Friday, September 2, 2011

Summer Field Work 2011 - Part 3

Week 7
Surface bone. What could it be? (Photo by Andrea Thomer)

Phytosaur skull.
This was a somewhat slow week between office days and unproductive prospecting. Friday was spent back at Billings Gap where we had noticed several surface exposures of bone previously. Most of the bone we were finding was fragmentary and did not go far under the surface, a common frustration in the Chinle, but rule #7 is that if something catches your eye, you must examine it. So that afternoon, after prospecting for a while I started walking back to where Rachel was working on an aetosaur osteoderm, and something caught my eye. In the Chinle of PEFO, highly weathered bone is typically a dark purple or maroon, but what caught my eye was much lighter in color - a good sign. I started digging, and digging, and digging, and before long I had uncovered a complete phytosaur cranium. What had caught my eye turned out to be the parietals. Since it was getting late and the skull was so big, we would have to come back another day to finish excavating it and collect it. We dug a drainage ditch and covered it with a plastic bag. We'd be back.

Week 8
A metoposaur clavical with many other small bones.

Many of the small bones I found at Zuni Well Mound.
On Monday, we found out that we would have to leave the skull where we had found it for a little while. We would have to return to the skull to bury it and mark it in a way that would protect it and make it easy to return to in a few months. With that disappointment, we decided to take a slightly different approach to our field work that week. We headed out to a spot called Zuni Well Mound to quarry. It was a very productive microvertebrate site, but the bones were very fragile. It seemed like even looking at them would make them disintegrate. Despite that we were still able to collect a lot of material including metoposaurs, Vancleavea, fish, and even a partial dinosaur pes. It was mid week when we were finally able to go back out to bury the phytosaur. As we were leaving we decided to stop at a location that Berkley (in the 1980s) had nicknamed "Angry Man Flats" after a rancher had yelled at them for being there (even tho the land was technically BLM land and Berkley had a permit). Bill located an area that had a lot of surface bone. It seemed to be all coming from a single layer. A bonebed? We had to call in Kenny to bring us more supplies, but by the time he arrived we had found that a lot of the bone too weathered and did not go far under the surface. Kenny was not happy that he had been pulled out of the lab for this (leading to the new nickname of "Angry Kenny Flats"). We were still able to leave with several small jackets with the intention of returning.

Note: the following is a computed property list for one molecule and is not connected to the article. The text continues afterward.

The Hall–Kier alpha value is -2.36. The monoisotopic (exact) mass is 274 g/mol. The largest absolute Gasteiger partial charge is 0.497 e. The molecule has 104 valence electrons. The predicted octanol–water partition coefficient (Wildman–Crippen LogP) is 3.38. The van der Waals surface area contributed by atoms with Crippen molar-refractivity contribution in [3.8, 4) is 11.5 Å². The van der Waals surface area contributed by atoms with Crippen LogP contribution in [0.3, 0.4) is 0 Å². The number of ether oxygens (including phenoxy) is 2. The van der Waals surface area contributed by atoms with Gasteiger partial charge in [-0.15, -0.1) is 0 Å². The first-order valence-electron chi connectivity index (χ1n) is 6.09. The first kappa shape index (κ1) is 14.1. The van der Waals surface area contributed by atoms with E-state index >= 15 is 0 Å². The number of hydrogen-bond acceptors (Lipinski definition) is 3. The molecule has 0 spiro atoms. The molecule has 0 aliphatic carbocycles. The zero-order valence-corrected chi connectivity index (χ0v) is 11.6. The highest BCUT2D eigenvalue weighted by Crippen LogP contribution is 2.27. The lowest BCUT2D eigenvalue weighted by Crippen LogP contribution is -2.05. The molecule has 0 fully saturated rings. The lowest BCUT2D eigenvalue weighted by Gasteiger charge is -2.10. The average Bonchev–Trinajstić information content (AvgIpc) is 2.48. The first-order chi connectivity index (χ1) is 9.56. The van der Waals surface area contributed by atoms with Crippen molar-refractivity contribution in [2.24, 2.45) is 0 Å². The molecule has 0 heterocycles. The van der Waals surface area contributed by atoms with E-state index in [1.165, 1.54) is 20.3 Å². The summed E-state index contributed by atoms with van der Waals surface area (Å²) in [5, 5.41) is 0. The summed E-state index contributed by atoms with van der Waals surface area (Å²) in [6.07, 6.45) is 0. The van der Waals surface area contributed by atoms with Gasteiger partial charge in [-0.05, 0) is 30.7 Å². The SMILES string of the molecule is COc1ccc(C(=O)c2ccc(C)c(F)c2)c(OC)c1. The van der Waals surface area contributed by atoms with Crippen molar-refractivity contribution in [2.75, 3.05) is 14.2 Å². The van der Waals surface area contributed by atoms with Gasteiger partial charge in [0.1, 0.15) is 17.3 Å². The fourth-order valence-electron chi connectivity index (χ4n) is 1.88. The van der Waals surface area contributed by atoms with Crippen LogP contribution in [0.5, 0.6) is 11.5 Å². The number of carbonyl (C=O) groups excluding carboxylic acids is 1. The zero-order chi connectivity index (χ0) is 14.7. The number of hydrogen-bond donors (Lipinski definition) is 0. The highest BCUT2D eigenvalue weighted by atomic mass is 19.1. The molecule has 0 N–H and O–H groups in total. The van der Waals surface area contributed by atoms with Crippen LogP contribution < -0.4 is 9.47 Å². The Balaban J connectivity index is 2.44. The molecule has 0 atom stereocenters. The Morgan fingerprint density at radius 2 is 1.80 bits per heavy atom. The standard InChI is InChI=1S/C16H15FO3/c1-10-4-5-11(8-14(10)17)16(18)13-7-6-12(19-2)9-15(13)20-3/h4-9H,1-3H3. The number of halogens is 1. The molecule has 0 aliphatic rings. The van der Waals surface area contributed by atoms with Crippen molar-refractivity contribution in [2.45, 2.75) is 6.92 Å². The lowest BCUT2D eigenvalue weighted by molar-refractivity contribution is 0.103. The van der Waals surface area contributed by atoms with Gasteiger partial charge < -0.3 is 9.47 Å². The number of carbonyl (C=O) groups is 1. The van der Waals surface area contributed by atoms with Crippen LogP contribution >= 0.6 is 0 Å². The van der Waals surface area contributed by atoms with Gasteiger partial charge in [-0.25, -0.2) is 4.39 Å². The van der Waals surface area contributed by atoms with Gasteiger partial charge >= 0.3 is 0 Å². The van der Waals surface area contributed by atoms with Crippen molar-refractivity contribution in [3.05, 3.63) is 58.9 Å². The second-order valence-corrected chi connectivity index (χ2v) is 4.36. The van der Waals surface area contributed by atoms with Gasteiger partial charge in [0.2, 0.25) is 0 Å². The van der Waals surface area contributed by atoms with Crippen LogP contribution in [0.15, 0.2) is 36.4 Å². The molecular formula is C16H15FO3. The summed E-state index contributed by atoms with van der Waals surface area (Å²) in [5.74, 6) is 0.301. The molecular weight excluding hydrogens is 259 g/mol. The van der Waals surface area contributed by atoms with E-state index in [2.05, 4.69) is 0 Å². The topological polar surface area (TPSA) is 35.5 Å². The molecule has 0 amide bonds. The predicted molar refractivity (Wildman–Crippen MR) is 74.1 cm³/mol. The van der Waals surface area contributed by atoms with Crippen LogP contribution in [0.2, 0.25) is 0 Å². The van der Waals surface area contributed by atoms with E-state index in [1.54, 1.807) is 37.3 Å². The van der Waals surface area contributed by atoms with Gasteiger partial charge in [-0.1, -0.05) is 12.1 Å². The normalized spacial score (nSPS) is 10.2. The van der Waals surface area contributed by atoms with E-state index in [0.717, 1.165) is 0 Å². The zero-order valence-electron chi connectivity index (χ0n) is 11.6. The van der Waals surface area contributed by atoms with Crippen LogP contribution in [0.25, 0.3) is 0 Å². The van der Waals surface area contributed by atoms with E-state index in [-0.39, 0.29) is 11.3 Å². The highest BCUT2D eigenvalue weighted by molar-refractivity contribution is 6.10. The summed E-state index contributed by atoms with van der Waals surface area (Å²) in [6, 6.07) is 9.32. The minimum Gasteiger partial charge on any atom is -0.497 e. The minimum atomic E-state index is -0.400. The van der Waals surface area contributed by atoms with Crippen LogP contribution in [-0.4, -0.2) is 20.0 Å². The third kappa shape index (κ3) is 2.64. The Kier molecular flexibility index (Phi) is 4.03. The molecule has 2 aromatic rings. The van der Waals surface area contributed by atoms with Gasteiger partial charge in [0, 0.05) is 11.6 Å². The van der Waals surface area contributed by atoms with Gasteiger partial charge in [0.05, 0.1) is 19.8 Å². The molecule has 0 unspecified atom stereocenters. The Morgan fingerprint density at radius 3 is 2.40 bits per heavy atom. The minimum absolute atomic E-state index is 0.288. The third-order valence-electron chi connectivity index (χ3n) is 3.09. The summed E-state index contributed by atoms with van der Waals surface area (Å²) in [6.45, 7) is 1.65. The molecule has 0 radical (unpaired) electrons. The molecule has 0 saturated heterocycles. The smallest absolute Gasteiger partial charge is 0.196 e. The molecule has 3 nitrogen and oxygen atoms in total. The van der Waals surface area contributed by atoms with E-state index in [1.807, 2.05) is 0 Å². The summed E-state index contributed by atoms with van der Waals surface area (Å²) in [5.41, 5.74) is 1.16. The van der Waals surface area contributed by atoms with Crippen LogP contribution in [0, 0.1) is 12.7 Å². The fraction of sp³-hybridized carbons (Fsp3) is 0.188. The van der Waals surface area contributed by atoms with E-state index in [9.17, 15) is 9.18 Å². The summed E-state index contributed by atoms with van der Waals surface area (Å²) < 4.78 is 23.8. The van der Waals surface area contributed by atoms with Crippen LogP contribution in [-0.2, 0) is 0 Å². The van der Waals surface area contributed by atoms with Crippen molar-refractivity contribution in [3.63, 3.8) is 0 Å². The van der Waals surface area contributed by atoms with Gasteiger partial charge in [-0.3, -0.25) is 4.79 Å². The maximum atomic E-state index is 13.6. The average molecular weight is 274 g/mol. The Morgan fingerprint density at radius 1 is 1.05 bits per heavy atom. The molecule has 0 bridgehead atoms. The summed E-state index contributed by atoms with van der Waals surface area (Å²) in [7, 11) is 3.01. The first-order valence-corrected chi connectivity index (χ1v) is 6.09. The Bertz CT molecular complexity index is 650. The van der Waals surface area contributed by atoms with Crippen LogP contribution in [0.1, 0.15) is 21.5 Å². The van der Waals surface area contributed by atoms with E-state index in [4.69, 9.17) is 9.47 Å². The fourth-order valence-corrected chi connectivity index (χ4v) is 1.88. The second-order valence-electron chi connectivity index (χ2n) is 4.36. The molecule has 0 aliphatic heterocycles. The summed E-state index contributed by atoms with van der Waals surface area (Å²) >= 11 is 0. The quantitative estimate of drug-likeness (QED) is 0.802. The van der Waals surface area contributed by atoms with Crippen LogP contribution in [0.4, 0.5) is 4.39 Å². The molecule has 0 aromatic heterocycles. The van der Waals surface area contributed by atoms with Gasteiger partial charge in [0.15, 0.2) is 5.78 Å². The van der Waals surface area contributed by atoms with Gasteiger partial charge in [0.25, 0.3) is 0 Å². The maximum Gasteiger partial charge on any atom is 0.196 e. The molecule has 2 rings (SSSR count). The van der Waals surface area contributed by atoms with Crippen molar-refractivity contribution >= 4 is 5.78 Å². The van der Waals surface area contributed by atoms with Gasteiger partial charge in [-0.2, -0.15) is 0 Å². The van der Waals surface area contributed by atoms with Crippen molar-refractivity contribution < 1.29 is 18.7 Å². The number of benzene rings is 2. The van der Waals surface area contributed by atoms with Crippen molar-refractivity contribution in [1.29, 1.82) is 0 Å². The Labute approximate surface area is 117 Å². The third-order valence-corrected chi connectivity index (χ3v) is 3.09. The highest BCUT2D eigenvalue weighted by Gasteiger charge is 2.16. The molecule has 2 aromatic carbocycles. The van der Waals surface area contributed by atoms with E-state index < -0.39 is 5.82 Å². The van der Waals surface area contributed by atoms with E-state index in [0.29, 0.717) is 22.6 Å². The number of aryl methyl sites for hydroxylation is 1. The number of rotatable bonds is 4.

Week 9
Prospecting on state land. Left to right: me, Zach, Sarah, Rachel, Matt, and Chuck (Photo by Andrea Thomer).
Most of the park employees had mandatory training for several days, but luckily we had some visitors to keep us busy. Matt Brown, former PEFO collections manager and current UT Austin collections manager, was in the area to do reconnaissance for next year's field season. Sarah Werning with assistant Zach Morris were in the area collecting herps for Berkley. We spent several days out prospecting on state land - the interns, our visitors, and Andrea (summer intern in the PEFO collections). We found enough bone to make it a good field site for UT Austin. Unfortunately we kept getting chased out by the monsoons. 

One more week to come (including Ghost Ranch), so stay tuned.

And check out Andrea's blog on digitization!

1 comment:

  1. Phytosaurs and nimravids definitely are interesting, and I don’t think they get the popular attention they deserve. They are every bit as weird and wonderful as their more well-known counterparts, but I think part of that problem deals with historical science.